EE, the first 4G provider in the UK, is celebrating an important milestone as it reaches one million 4G customers four months ahead of schedule. The goal for EE, who first launched its 4G network in October 2012, had been to sign up one million 4G customers by the end of 2013, but it has already achieved this with months to spare.
Although the UK seems to have lagged behind somewhat in rolling out 4G, Olaf Swantee, CEO of EE, believes that this milestone shows that the UK actually has one of the fastest adoption rates for superfast mobile in the world:
“The UK mobile sector saw a huge shift 10 months ago with the launch of 4G from EE. We set a new standard for UK mobile networks, and the way consumers and businesses are using their mobile devices in this country has been transformed. We know that all communities across Britain want 4G, not just those in the big urban centres, and we’re committed to continuing to roll out superfast mobile at this record breaking pace.”
According to the 4GEE Mobile Living Index the growth of EE’s 4G customer base has seen a rapid acceleration since the launch less than a year ago. After five months it had around 300,000 4G customers, and by June there were just under 700,000. To reach the one million target by the beginning of September has been an impressive achievement.
When the service was first launched, the majority of takers were men. In November 2012 a significant 74% of EE’s 4G customers were male. However, over the last year the service has begun to gain universal appeal, and the male female split has evened out somewhat, with women accounting for 42% of 4G customers by August 2013.
Perhaps unsurprisingly EE’s 4G service seems to appeal to a younger audience, with 52% of customers aged under 34. However, 4G hasn’t been completely shunned by the older generations as 9% of EE’s 4G customers are over the age of 55.
EE may be busy celebrating this milestone, but it is sure to be considering the impact of the entry of Vodafone and O2 into the 4G market, where EE has until recently had a monopoly. With that in mind EE is gearing up to provide a new range of 4G offers to prospective customers.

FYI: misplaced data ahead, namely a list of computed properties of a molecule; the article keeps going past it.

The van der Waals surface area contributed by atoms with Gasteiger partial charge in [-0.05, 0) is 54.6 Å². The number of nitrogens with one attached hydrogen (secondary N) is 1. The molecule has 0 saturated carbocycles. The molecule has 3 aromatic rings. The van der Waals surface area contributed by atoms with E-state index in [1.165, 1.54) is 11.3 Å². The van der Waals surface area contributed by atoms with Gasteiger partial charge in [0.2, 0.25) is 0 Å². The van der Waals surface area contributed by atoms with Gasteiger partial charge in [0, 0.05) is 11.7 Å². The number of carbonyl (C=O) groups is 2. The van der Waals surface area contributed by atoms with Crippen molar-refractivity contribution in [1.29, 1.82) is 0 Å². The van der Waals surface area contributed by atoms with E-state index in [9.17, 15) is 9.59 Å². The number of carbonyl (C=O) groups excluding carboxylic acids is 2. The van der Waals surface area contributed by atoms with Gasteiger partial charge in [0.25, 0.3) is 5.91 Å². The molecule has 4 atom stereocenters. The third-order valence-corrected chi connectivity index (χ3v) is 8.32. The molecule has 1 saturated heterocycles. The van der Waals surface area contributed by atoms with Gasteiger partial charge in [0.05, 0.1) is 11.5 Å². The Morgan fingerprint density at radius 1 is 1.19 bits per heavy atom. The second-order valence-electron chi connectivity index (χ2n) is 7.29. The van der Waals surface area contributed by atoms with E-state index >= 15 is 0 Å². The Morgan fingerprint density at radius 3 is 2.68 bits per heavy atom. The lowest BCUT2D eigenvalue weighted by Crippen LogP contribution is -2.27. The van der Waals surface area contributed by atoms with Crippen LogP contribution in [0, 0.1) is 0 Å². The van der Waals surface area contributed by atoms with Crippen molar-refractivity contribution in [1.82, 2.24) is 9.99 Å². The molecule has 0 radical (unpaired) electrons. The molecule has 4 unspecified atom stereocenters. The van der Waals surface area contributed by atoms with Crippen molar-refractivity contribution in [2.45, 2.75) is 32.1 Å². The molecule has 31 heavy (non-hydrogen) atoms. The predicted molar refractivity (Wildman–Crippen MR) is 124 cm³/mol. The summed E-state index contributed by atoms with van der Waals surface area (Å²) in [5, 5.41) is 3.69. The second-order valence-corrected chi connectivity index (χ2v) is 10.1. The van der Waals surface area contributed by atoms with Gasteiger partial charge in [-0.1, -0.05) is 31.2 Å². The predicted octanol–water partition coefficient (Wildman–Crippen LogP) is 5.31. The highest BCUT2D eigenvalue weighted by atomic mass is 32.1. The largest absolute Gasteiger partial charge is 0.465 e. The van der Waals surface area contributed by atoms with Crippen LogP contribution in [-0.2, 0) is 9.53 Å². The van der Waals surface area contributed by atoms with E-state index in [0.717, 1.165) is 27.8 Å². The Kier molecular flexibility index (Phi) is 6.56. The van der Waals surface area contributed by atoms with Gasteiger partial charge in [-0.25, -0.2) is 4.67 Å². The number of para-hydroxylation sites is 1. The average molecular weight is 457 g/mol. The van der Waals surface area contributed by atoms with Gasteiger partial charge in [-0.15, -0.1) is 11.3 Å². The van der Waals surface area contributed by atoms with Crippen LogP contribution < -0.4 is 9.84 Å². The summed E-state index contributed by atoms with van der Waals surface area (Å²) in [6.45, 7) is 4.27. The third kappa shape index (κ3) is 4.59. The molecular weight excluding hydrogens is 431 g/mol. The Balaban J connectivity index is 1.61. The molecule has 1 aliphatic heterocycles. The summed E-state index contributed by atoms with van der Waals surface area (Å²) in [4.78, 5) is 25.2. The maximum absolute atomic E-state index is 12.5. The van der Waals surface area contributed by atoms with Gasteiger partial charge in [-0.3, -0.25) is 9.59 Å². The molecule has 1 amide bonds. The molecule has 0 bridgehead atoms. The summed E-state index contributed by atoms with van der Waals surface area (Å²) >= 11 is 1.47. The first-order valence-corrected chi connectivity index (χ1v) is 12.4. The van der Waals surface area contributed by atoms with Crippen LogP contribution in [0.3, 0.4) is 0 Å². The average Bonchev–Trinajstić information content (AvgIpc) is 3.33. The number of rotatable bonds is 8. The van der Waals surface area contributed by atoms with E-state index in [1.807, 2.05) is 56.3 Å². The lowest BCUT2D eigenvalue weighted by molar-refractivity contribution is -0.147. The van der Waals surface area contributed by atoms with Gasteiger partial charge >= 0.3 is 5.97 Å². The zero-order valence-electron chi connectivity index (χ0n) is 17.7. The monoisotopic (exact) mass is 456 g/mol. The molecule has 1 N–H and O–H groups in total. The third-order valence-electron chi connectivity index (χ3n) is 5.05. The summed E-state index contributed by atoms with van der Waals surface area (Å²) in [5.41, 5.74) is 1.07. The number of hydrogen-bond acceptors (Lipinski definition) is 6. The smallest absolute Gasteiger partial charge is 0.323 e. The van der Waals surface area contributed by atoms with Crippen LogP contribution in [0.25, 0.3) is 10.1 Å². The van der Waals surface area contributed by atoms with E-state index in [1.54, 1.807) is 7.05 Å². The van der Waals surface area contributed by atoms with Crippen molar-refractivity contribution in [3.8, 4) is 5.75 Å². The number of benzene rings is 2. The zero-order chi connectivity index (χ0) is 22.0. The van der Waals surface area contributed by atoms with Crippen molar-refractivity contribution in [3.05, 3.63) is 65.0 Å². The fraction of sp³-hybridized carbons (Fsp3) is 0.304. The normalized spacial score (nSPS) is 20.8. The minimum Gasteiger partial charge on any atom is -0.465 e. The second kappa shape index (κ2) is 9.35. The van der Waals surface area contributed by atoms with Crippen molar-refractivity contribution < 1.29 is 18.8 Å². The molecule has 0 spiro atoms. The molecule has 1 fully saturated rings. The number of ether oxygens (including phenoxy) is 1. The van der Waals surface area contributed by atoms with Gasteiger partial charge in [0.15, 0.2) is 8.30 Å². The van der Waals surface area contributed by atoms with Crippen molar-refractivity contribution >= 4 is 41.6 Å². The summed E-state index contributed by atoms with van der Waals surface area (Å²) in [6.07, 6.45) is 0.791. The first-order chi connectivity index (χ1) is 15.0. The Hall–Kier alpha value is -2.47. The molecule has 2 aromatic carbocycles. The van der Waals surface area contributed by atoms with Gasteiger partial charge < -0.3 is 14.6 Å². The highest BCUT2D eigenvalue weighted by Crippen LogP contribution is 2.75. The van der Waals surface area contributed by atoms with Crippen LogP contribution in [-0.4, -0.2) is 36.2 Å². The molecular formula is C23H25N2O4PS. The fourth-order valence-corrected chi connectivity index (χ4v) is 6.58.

One example is the new swap service which will be launched on 17th September, and which will allow existing Orange and T-Mobile customers to end their current contracts early and upgrade to a new 4G contract for a one-off fee. They will be able to choose any phone from the EE 4G range, including the iPhone 5 and Samsung S4 Mini, and the one-off fee will depend on the 24 month price plan they choose to sign up to.
Although other providers are now in competition with EE, it currently has by far the biggest network, and this is likely to keep it in the lead for the time being. The demand for 4G in rural areas, where fixed-line broadband is poor, is very high, and EE has begun testing in the Northern Fells in Cumbria, an area that is particularly popular for people working from home.
EE currently claims to reach average speeds of 24-30Mbps with peak speeds of 100Mbps, and professes to have a faster network than anything found in Europe, the U.S. or Japan. With EE coverage in over 100 towns and cities, the UK’s new 4G providers still have a little catching up to do.